3

Wisely, he stopped short of counting his chickens, but his confidence was clear. (theage.com.au)

There is an idiom, stop short of doing something. I suppose short of doing something could be interpreted as a predicative adjunct/complement: describing the subject semantically; modifying the verb, stop, syntactically. Is it what you have in your mind?

3
  • 3
    Counting one's chickens (before they hatch) is also an idiom.
    – user6951
    Jul 11 '14 at 0:38
  • 1
    ..and so is "conscience was clear" an idiom. Warning~~Mixed Metaphor~~ Stopping short + counting chickens + clear conscience . (This quote didn't come from the Age's Sports Pages by any chance, did it? LOL ;-)
    – doc
    Jul 11 '14 at 0:55
  • to stop short is a phrasal verb.
    – Jim
    Jul 11 '14 at 1:58
3

This is very tricky. What do we have in stop short of? Is it 1) as Jim suggests, a particle phrasal verb (stop short) plus an optional PP with of as its complement? 2) an ordinary stop with a PP headed by short of as a secondary subject-oriented complement? or 3) a particle-preposition phrasal verb like put up with? None of these standard tests yields entirely felicitous results:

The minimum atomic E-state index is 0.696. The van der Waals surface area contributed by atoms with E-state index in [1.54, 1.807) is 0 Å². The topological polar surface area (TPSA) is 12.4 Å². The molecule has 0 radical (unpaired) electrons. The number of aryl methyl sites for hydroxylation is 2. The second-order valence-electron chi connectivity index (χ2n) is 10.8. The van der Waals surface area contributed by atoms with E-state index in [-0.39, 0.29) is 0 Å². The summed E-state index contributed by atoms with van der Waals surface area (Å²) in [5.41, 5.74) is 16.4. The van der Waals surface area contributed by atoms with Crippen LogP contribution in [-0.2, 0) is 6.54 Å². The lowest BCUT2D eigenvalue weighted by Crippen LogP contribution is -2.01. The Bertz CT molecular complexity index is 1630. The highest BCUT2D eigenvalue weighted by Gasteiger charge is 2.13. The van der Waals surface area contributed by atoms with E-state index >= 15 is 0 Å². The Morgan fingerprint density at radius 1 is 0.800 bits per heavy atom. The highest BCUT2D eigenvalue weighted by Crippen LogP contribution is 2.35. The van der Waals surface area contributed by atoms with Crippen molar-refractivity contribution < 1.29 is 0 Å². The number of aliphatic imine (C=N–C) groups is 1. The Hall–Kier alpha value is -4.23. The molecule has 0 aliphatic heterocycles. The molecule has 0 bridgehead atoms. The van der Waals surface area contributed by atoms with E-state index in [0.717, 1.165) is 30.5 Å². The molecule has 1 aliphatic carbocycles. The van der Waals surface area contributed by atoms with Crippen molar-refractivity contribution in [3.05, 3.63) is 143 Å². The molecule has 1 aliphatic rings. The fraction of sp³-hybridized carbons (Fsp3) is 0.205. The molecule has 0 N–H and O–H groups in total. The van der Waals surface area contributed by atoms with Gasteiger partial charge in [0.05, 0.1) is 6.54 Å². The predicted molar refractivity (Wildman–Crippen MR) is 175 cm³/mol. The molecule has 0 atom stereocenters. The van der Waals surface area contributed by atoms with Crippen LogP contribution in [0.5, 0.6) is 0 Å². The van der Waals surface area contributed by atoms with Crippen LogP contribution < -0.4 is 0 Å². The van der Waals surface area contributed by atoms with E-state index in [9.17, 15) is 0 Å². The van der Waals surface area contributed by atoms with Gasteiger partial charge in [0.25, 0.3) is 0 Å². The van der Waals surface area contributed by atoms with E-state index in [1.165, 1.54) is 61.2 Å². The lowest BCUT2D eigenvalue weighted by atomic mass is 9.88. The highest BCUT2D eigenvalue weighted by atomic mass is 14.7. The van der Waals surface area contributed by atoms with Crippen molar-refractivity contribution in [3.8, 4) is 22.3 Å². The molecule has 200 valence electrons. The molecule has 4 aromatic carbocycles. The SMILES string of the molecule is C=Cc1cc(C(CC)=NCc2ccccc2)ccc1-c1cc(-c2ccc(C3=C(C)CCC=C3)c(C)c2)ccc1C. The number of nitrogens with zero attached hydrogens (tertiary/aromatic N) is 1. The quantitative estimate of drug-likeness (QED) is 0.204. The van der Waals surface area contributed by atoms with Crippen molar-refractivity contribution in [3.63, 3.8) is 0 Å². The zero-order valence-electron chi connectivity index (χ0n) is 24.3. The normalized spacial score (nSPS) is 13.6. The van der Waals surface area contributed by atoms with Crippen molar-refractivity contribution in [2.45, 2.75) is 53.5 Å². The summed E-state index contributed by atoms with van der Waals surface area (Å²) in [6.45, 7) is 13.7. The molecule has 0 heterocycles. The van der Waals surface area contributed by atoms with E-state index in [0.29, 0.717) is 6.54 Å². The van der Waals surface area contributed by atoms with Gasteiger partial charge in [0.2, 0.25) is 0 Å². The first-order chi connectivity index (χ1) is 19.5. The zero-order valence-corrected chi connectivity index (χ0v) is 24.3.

1a. ? It was of counting his chickens that he stopped short.
2a. ? It was short of counting his chickens that he stopped.
3a. ? It was counting his chickens that he stopped short of.

1b. ? Of counting his chickens was where he stopped short.
2b. ? Short of counting his chickens was where he stopped.
3b. ? Counting his chickens was what he stopped short of.

But the idiom stop short does not ordinarily mean stop before reaching a point, but stop abruptly.

On the other hand, we do have the idiom fall short, meaning fail to reach a given goal.

And That is a point short of which I will stop is not nearly so absurd as Churchill's That is an impertinence up with which I will not put.

So on balance I’m inclined to understand short of here as a compound pronoun (with short in fall short as its intransitive variant). If I’m right, then you’re justified in understanding short of X as a locative prepositional phrase which is dependent on stop and signifies the final location of the subject.

You must log in to answer this question.

Not the answer you're looking for? Browse other questions tagged .